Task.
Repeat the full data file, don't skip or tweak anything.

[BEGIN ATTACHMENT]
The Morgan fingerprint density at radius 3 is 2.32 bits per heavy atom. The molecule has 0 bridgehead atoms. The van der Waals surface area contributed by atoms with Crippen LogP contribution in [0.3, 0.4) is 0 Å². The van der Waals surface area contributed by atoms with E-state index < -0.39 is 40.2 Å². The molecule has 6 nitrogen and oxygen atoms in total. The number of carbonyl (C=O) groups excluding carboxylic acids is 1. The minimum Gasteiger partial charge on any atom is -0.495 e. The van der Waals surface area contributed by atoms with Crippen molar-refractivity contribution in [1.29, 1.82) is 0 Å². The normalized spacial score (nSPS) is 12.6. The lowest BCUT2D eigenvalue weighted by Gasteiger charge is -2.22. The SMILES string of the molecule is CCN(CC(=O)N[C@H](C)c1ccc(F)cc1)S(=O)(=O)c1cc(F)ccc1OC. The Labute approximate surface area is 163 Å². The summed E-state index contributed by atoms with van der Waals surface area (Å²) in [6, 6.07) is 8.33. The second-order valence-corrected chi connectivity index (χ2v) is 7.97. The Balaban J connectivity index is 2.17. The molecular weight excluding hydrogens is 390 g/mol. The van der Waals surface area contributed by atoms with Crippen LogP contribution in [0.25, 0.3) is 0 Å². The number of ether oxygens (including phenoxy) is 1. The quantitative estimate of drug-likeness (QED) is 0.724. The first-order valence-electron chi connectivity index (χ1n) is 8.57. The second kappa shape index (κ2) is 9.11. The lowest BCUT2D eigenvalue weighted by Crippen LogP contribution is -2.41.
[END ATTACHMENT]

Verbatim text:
The Morgan fingerprint density at radius 3 is 2.32 bits per heavy atom. The molecule has 0 bridgehead atoms. The van der Waals surface area contributed by atoms with Crippen LogP contribution in [0.3, 0.4) is 0 Å². The van der Waals surface area contributed by atoms with E-state index < -0.39 is 40.2 Å². The molecule has 6 nitrogen and oxygen atoms in total. The number of carbonyl (C=O) groups excluding carboxylic acids is 1. The minimum Gasteiger partial charge on any atom is -0.495 e. The van der Waals surface area contributed by atoms with Crippen molar-refractivity contribution in [1.29, 1.82) is 0 Å². The normalized spacial score (nSPS) is 12.6. The lowest BCUT2D eigenvalue weighted by Gasteiger charge is -2.22. The SMILES string of the molecule is CCN(CC(=O)N[C@H](C)c1ccc(F)cc1)S(=O)(=O)c1cc(F)ccc1OC. The Labute approximate surface area is 163 Å². The summed E-state index contributed by atoms with van der Waals surface area (Å²) in [6, 6.07) is 8.33. The second-order valence-corrected chi connectivity index (χ2v) is 7.97. The Balaban J connectivity index is 2.17. The molecular weight excluding hydrogens is 390 g/mol. The van der Waals surface area contributed by atoms with Crippen LogP contribution in [0.25, 0.3) is 0 Å². The number of ether oxygens (including phenoxy) is 1. The quantitative estimate of drug-likeness (QED) is 0.724. The first-order valence-electron chi connectivity index (χ1n) is 8.57. The second kappa shape index (κ2) is 9.11. The lowest BCUT2D eigenvalue weighted by Crippen LogP contribution is -2.41.